On October 16th, the third Sunday of this month, we will celebrate Laity Sunday. Our Book of Discipline has this to say about this observance – “Laity Sunday calls the Church to celebrate the ministry of all lay Christians, as their lives are empowered for ministry by the Holy Spirit.
Membership in a church should begin the process of a person growing into a full relationship with Jesus. But Pastor Ted, can’t that happen OUTSIDE THE CHURCH? See these words that I gleaned from a ministry resource book:
“A stalk of corn is a stalk of corn even though it may be growing in a wheat patch. Under such conditions, however, it will not be much of a stalk of corn, and it certainly will not bear any harvest of grain. Conceivably a Christian can be a Christian and not have fellowship with others in the church, but he will not be MUCH of a Christian, certainly not a fruit-bearing Christian. Every Christian who is truly born again will desire to be an active part of a body of believers, the ‘called-out ones’ of God.”
In our faith tradition, pastors are ordained by their Bishop and make promises about what it is that they will do and be once they actually become clergy. In the high and legalistic language of our Book of Discipline, the task of clergy is defined –
“Ordained ministers devote themselves wholly to the work of the Church and to the upbuilding of the ministry of all Christians. They do this through careful study of Scripture and its faithful interpretation; through effective proclamation of the gospel and responsible administration of the sacraments; through diligent pastoral leadership of their congregations for fruitful discipleship; and by following the guidance of the Holy Spirit in witnessing beyond the congregation in the local community and to the ends of the earth.”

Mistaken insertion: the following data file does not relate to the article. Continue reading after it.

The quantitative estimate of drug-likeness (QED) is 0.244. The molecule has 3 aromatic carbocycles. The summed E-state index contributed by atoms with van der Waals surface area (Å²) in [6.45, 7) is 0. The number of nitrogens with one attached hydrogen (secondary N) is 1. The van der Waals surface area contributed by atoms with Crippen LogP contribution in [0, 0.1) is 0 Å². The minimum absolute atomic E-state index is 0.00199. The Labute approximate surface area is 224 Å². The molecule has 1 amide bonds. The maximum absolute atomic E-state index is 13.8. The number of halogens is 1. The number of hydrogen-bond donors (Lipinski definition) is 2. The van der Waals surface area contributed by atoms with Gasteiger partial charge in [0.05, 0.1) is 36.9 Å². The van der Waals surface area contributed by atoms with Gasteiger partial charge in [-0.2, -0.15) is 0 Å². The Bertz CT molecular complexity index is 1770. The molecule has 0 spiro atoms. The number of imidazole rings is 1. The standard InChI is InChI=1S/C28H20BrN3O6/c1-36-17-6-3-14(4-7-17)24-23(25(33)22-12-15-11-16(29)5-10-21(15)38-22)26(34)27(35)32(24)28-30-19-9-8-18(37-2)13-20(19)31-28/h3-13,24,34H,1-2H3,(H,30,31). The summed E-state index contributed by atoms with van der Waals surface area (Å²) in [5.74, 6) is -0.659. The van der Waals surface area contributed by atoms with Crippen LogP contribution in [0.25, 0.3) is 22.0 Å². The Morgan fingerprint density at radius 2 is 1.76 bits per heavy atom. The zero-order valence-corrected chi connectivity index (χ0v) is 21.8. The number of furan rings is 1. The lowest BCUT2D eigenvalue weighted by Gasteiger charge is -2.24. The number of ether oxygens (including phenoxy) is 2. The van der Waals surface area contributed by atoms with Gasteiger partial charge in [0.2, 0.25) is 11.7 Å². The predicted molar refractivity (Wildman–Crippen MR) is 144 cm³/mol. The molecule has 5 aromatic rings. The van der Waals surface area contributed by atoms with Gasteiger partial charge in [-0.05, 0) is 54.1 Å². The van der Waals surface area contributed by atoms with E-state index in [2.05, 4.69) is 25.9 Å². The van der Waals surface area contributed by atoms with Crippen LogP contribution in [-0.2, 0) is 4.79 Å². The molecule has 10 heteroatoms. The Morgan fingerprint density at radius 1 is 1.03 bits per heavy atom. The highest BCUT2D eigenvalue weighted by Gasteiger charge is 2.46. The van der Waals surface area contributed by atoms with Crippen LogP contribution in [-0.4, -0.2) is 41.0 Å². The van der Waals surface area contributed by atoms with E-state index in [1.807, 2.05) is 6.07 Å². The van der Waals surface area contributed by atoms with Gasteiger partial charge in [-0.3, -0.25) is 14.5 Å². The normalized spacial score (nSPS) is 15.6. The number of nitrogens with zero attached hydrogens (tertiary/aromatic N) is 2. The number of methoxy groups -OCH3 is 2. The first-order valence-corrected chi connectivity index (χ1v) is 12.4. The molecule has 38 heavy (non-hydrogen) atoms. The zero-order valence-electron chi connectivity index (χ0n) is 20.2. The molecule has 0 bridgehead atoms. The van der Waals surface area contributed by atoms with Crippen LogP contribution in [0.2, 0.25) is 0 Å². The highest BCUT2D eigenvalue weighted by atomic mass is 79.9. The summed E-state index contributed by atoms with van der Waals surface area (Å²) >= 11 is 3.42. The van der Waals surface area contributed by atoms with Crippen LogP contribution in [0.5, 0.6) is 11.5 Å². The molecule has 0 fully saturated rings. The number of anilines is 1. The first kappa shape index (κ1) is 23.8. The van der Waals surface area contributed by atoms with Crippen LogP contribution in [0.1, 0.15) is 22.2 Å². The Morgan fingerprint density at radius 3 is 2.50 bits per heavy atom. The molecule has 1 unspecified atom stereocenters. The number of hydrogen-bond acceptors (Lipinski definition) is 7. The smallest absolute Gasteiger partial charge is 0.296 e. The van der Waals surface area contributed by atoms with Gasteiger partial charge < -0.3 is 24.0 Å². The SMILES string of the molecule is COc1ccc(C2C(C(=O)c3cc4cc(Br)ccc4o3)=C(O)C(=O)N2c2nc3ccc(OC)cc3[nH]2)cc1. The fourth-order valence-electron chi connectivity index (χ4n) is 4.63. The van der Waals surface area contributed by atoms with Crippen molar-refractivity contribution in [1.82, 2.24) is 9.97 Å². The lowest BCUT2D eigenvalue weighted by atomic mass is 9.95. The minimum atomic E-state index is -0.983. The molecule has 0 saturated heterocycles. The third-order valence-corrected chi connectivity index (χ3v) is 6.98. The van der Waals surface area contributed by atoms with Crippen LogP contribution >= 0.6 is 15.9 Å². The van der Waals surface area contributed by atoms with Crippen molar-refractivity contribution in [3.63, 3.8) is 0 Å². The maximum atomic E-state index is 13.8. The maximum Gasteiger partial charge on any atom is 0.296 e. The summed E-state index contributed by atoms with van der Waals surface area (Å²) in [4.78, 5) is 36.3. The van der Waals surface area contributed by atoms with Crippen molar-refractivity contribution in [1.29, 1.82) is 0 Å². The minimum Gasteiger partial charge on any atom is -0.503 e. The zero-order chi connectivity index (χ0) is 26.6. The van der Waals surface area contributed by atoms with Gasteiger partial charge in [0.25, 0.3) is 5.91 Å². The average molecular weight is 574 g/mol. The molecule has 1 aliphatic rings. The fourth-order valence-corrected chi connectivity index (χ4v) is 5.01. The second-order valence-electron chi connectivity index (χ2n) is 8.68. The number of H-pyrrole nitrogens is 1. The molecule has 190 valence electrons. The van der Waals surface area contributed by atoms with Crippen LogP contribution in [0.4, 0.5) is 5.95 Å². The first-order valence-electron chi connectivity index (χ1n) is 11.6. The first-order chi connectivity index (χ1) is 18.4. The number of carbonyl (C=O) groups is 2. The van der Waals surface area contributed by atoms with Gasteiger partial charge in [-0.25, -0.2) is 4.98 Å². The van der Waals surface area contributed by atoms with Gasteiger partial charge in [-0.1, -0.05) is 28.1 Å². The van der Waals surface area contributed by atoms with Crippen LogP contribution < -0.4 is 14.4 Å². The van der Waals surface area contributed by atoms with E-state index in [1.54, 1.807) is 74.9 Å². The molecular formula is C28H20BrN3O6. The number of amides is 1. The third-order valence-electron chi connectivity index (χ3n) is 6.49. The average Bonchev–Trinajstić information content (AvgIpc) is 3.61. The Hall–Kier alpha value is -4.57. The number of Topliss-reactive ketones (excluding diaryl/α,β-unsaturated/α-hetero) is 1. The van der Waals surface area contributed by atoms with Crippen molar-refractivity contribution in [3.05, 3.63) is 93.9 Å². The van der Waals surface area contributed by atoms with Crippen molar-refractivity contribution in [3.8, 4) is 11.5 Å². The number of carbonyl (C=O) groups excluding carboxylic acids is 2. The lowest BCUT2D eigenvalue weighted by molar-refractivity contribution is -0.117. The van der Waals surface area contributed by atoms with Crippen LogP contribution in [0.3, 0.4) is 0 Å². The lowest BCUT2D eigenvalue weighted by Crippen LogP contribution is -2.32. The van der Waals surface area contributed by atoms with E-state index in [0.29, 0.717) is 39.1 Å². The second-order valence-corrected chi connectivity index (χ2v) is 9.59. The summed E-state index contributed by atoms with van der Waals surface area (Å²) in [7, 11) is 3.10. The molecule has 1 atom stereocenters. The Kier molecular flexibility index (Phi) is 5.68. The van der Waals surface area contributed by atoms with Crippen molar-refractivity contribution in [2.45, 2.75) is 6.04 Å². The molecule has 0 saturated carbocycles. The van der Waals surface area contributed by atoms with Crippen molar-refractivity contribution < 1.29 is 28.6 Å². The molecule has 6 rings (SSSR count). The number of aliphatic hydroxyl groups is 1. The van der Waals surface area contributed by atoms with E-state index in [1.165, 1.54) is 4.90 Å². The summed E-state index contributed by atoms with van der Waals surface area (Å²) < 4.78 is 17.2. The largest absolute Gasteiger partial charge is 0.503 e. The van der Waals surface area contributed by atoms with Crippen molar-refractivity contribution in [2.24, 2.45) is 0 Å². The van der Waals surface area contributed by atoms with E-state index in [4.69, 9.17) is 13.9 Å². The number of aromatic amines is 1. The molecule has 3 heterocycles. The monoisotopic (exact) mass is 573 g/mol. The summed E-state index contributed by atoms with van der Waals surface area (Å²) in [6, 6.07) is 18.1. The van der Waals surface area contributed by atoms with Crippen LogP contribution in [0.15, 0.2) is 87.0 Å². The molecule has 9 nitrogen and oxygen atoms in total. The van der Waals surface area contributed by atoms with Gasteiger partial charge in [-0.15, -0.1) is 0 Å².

But the role of the laity is equally challenging. That person who decides to join a United Methodist Church stands before the minister and the congregation and promises:
MY PRAYERS – DO you pray for your church, and its ministry to those OUTSIDE the church. Do your prayers lead you INTO some kind of ministry?
MY PRESENCE – Someone did an estimate of how much time we devote to different areas of our lives. Based on a lifespan of 70 years:
* Six years would have been spent eating (your pastor may have already gone past his allotted time)
* Eleven years would have been spent working (seems like a lot more than that, doesn’t it?)
* Eight years would have been spent in entertainment and amusements.
* Twenty four years would have been spent sleeping (Rip Van Winkle?)
* Five years spent getting dressed (somehow I think this would vary with men and women)
* Three years would have been spent talking (this man hasn’t been around us)
* Only six months would have been spent attending church (We give our time to the things we really love to do, right?)
MY GIFTS – Sure, this DOES include money. And no matter how little we lift it up, the biblical standard of the tithe still exists. But this also means that I share with my church the parts of my life where I’m gifted. Am I musical? Why am I not in the choir? Am I not a super organizer? Why am I not chairing a committee? Am I a great teacher? It may be that I pour myself out in the school system, but my church sure could use another Sunday School teacher.
MY SERVICE – Not something I’m GIFTED in, but something I can do if needed. Praise God for those who cut grass, rake leaves, pick up trash on the road, etc.
MY WITNESS – I say “I can’t” but Pastor Ted says, “O yes you can”. There ARE places you go where there are plenty of unchurched, unsaved people. Yes, I hang around the church a lot, but I also go swimming, go to cardio wellness class, go to band practice. And if I just enter into a few conversations I can find the non-believers. MY MISSION FIELD!
On October 16, David Holliday will lift up the message. If you’ve ever attended one of his Bible studies, you know how much he understand scripture. And if you’ve ever sung in the choir, you know how much he loves the Lord. Be with us that Sunday.